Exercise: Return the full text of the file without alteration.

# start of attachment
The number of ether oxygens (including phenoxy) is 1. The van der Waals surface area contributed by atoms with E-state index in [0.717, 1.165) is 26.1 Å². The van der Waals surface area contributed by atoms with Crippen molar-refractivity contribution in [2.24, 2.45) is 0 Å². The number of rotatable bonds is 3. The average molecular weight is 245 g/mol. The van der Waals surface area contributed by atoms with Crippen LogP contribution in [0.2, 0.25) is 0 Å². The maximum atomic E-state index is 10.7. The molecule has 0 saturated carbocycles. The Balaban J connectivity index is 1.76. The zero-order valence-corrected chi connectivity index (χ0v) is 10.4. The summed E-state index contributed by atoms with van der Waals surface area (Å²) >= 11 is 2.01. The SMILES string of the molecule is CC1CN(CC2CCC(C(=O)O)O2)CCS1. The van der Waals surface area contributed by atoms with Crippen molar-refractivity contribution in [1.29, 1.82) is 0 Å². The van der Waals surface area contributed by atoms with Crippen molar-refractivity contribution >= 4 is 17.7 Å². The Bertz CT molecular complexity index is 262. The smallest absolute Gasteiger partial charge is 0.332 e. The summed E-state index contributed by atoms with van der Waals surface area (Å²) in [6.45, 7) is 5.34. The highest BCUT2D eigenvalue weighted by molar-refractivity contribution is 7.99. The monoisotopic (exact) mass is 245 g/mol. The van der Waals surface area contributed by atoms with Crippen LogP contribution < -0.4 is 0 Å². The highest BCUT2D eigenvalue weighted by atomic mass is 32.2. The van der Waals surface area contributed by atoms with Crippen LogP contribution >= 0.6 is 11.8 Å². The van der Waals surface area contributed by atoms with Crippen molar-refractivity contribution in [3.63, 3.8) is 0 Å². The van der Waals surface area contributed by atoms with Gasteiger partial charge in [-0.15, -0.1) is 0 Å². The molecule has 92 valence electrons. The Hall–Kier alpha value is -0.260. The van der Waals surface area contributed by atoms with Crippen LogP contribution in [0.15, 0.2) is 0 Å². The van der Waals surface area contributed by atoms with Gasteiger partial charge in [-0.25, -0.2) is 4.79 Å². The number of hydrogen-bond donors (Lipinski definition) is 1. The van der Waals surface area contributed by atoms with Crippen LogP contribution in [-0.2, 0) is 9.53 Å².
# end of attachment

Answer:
The number of ether oxygens (including phenoxy) is 1. The van der Waals surface area contributed by atoms with E-state index in [0.717, 1.165) is 26.1 Å². The van der Waals surface area contributed by atoms with Crippen molar-refractivity contribution in [2.24, 2.45) is 0 Å². The number of rotatable bonds is 3. The average molecular weight is 245 g/mol. The van der Waals surface area contributed by atoms with Crippen LogP contribution in [0.2, 0.25) is 0 Å². The maximum atomic E-state index is 10.7. The molecule has 0 saturated carbocycles. The Balaban J connectivity index is 1.76. The zero-order valence-corrected chi connectivity index (χ0v) is 10.4. The summed E-state index contributed by atoms with van der Waals surface area (Å²) >= 11 is 2.01. The SMILES string of the molecule is CC1CN(CC2CCC(C(=O)O)O2)CCS1. The van der Waals surface area contributed by atoms with Crippen molar-refractivity contribution in [1.29, 1.82) is 0 Å². The van der Waals surface area contributed by atoms with Crippen molar-refractivity contribution >= 4 is 17.7 Å². The Bertz CT molecular complexity index is 262. The smallest absolute Gasteiger partial charge is 0.332 e. The summed E-state index contributed by atoms with van der Waals surface area (Å²) in [6.45, 7) is 5.34. The highest BCUT2D eigenvalue weighted by molar-refractivity contribution is 7.99. The monoisotopic (exact) mass is 245 g/mol. The van der Waals surface area contributed by atoms with Crippen LogP contribution < -0.4 is 0 Å². The highest BCUT2D eigenvalue weighted by atomic mass is 32.2. The van der Waals surface area contributed by atoms with Crippen LogP contribution >= 0.6 is 11.8 Å². The van der Waals surface area contributed by atoms with Crippen molar-refractivity contribution in [3.63, 3.8) is 0 Å². The van der Waals surface area contributed by atoms with Gasteiger partial charge in [-0.15, -0.1) is 0 Å². The molecule has 92 valence electrons. The Hall–Kier alpha value is -0.260. The van der Waals surface area contributed by atoms with Crippen LogP contribution in [0.15, 0.2) is 0 Å². The van der Waals surface area contributed by atoms with Gasteiger partial charge in [-0.25, -0.2) is 4.79 Å². The number of hydrogen-bond donors (Lipinski definition) is 1. The van der Waals surface area contributed by atoms with Crippen LogP contribution in [-0.2, 0) is 9.53 Å².